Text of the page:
Home Depot Learns the Hard Way: Chinese Not Do-It-Yourselfers

For decades, Atlanta-based Home Depot has focused on do-it-yourselfers (DIYers) — customers who buy products and then install them or set them up themselves. But in China, Home Depot has found that customers are not that interested in being DYIers. So, the chain is exiting the Chinese market.
As reports Laurie Burkitt reports in the Wall Street Journal: “Home Depot, in deciding to close all seven of its remaining big-box stores in China after years of losses, joins a growing list of retailers who have stumbled in China by failing to grasp the local culture and importing alien business models that are better suited to the U.S. or other countries. The largest U.S. home-improvement retailer, which entered China in 2006, has struggled to gain traction in a country where cheap labor has stunted the do-it-yourself ethos and apartment-based living leaves scarce demand for products like lumber. Home Depot conceded that it misread the country’s appetite for do-it-yourself products. ‘The market trend says this is more of a do-it-for-me culture,’ a Home Depot spokeswoman said of China.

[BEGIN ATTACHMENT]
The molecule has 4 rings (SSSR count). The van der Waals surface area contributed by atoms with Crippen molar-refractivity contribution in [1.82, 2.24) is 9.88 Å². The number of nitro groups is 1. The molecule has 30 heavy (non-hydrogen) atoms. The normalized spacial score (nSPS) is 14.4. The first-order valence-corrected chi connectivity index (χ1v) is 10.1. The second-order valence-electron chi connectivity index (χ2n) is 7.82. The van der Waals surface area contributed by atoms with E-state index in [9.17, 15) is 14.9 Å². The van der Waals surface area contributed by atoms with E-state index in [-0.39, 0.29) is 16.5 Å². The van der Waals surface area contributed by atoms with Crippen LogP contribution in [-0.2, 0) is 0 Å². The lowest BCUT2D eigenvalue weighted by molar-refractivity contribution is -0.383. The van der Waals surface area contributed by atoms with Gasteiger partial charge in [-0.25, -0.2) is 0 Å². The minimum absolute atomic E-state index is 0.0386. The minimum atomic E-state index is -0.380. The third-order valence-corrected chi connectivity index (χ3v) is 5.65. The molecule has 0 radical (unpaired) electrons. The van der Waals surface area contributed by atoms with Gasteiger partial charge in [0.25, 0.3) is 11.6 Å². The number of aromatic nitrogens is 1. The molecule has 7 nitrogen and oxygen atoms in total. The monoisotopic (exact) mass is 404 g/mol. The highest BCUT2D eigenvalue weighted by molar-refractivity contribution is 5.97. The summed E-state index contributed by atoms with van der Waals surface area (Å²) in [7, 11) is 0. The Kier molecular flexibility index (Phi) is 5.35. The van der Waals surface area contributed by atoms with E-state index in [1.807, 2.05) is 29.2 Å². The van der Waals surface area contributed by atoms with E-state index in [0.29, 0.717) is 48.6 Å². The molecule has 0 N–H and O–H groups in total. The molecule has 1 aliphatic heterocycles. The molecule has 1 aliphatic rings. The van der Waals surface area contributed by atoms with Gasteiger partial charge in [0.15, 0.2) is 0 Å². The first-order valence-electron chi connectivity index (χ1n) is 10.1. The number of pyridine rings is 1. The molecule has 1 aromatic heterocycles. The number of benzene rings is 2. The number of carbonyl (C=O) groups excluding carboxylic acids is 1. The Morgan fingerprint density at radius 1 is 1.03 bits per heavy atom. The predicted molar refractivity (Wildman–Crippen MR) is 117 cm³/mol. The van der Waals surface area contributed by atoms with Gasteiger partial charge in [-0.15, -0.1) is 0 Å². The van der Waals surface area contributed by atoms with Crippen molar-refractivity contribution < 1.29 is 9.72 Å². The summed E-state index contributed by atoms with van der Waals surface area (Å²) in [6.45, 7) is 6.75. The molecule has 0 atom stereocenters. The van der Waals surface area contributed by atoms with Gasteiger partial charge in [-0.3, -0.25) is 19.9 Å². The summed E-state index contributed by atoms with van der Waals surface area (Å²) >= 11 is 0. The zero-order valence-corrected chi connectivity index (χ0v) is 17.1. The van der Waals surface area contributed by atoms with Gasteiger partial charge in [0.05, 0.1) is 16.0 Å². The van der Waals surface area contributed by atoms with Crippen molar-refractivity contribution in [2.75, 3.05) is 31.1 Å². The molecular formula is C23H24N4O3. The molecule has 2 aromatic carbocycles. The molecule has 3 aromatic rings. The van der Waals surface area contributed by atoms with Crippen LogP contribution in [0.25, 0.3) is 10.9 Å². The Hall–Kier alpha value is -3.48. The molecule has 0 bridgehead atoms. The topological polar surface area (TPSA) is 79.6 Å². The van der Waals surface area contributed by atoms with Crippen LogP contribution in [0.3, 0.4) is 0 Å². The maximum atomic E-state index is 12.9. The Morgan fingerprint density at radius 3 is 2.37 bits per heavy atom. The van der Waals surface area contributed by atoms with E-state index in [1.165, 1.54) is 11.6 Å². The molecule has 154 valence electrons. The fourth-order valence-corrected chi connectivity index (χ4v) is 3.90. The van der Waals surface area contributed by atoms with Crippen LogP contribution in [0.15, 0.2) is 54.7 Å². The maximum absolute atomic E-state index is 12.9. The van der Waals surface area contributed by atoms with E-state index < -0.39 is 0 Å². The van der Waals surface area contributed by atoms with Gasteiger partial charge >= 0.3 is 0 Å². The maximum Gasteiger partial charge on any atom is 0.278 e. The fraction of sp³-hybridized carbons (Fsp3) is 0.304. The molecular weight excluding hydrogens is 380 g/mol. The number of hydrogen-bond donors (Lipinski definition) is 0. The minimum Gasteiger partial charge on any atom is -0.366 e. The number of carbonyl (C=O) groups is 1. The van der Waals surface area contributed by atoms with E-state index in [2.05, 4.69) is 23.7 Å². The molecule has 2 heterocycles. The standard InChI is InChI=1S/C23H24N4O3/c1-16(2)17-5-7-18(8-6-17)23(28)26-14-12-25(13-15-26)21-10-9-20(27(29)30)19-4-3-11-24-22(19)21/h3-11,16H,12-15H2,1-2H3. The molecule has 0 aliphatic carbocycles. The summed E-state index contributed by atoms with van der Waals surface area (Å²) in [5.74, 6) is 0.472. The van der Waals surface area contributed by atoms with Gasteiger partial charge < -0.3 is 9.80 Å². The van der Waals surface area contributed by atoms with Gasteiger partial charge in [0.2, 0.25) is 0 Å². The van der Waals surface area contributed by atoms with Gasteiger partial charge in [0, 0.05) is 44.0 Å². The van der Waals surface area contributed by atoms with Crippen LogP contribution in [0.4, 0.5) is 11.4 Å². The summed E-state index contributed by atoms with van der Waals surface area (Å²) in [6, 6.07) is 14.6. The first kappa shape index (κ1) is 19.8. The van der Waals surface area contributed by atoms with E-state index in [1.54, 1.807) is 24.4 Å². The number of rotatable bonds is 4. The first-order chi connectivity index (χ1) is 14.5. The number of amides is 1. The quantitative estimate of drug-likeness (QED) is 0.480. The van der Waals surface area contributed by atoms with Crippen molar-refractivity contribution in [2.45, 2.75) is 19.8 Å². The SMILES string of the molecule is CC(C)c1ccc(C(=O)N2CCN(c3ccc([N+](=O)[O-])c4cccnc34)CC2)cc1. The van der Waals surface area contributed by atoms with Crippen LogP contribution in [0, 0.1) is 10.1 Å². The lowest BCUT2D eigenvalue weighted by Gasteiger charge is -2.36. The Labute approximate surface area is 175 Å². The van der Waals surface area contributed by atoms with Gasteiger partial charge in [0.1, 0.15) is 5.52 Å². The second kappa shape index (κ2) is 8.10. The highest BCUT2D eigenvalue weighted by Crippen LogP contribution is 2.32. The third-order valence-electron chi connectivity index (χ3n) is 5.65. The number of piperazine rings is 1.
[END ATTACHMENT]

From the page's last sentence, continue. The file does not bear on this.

Do you agree with Home Depot’s decision to exit China? What else could it have tried first?
Click the photo for more of Burkitt’s story.

Source: Imaginechina/Associated Press

 

This entry was posted in Global Retailing, Part 1: Overview/Planning, Part 3: Targeting Customers and Gathering Information, Part 4: Store Location Planning, Part 6: Merchandise Management and Pricing, Part 7: Communicating with the Customer and tagged , , , , , , , , . Bookmark the permalink.

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